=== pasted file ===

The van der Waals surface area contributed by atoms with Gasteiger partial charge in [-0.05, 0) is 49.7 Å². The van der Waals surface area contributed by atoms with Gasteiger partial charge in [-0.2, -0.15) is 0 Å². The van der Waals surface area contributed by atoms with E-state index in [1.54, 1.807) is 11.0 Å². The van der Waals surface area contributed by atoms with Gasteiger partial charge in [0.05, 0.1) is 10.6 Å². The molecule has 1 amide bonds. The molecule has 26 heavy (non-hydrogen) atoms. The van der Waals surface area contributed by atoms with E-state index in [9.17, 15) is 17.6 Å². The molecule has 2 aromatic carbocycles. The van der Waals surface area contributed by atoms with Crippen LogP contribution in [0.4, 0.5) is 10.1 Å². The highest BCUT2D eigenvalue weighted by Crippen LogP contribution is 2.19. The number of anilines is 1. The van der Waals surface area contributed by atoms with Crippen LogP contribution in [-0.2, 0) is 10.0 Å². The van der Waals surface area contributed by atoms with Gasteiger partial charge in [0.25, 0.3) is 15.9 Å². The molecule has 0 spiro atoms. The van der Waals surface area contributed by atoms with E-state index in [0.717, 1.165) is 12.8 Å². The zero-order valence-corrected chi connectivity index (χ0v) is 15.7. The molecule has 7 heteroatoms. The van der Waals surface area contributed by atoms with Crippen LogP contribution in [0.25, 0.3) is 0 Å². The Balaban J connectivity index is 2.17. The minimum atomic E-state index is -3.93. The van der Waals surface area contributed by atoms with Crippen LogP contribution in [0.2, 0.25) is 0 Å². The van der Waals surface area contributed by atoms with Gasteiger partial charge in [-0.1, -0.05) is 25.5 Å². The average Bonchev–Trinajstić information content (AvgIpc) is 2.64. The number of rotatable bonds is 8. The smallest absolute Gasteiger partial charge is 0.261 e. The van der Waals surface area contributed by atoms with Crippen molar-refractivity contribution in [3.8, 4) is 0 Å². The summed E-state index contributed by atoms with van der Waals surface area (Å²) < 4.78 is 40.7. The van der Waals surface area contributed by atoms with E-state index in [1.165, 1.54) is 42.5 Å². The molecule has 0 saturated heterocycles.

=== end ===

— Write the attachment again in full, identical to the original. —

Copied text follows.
The van der Waals surface area contributed by atoms with Gasteiger partial charge in [-0.05, 0) is 49.7 Å². The van der Waals surface area contributed by atoms with Gasteiger partial charge in [-0.2, -0.15) is 0 Å². The van der Waals surface area contributed by atoms with E-state index in [1.54, 1.807) is 11.0 Å². The van der Waals surface area contributed by atoms with Gasteiger partial charge in [0.05, 0.1) is 10.6 Å². The molecule has 1 amide bonds. The molecule has 26 heavy (non-hydrogen) atoms. The van der Waals surface area contributed by atoms with E-state index in [9.17, 15) is 17.6 Å². The molecule has 2 aromatic carbocycles. The van der Waals surface area contributed by atoms with Crippen LogP contribution in [0.4, 0.5) is 10.1 Å². The highest BCUT2D eigenvalue weighted by Crippen LogP contribution is 2.19. The number of anilines is 1. The van der Waals surface area contributed by atoms with Crippen LogP contribution in [-0.2, 0) is 10.0 Å². The van der Waals surface area contributed by atoms with Gasteiger partial charge in [0.25, 0.3) is 15.9 Å². The molecule has 0 spiro atoms. The van der Waals surface area contributed by atoms with E-state index in [0.717, 1.165) is 12.8 Å². The zero-order valence-corrected chi connectivity index (χ0v) is 15.7. The molecule has 7 heteroatoms. The van der Waals surface area contributed by atoms with Crippen LogP contribution in [0.25, 0.3) is 0 Å². The Balaban J connectivity index is 2.17. The minimum atomic E-state index is -3.93. The van der Waals surface area contributed by atoms with Crippen LogP contribution in [0.2, 0.25) is 0 Å². The van der Waals surface area contributed by atoms with Gasteiger partial charge in [-0.1, -0.05) is 25.5 Å². The average Bonchev–Trinajstić information content (AvgIpc) is 2.64. The number of rotatable bonds is 8. The smallest absolute Gasteiger partial charge is 0.261 e. The van der Waals surface area contributed by atoms with Crippen molar-refractivity contribution in [3.8, 4) is 0 Å². The summed E-state index contributed by atoms with van der Waals surface area (Å²) < 4.78 is 40.7. The van der Waals surface area contributed by atoms with E-state index in [1.165, 1.54) is 42.5 Å². The molecule has 0 saturated heterocycles.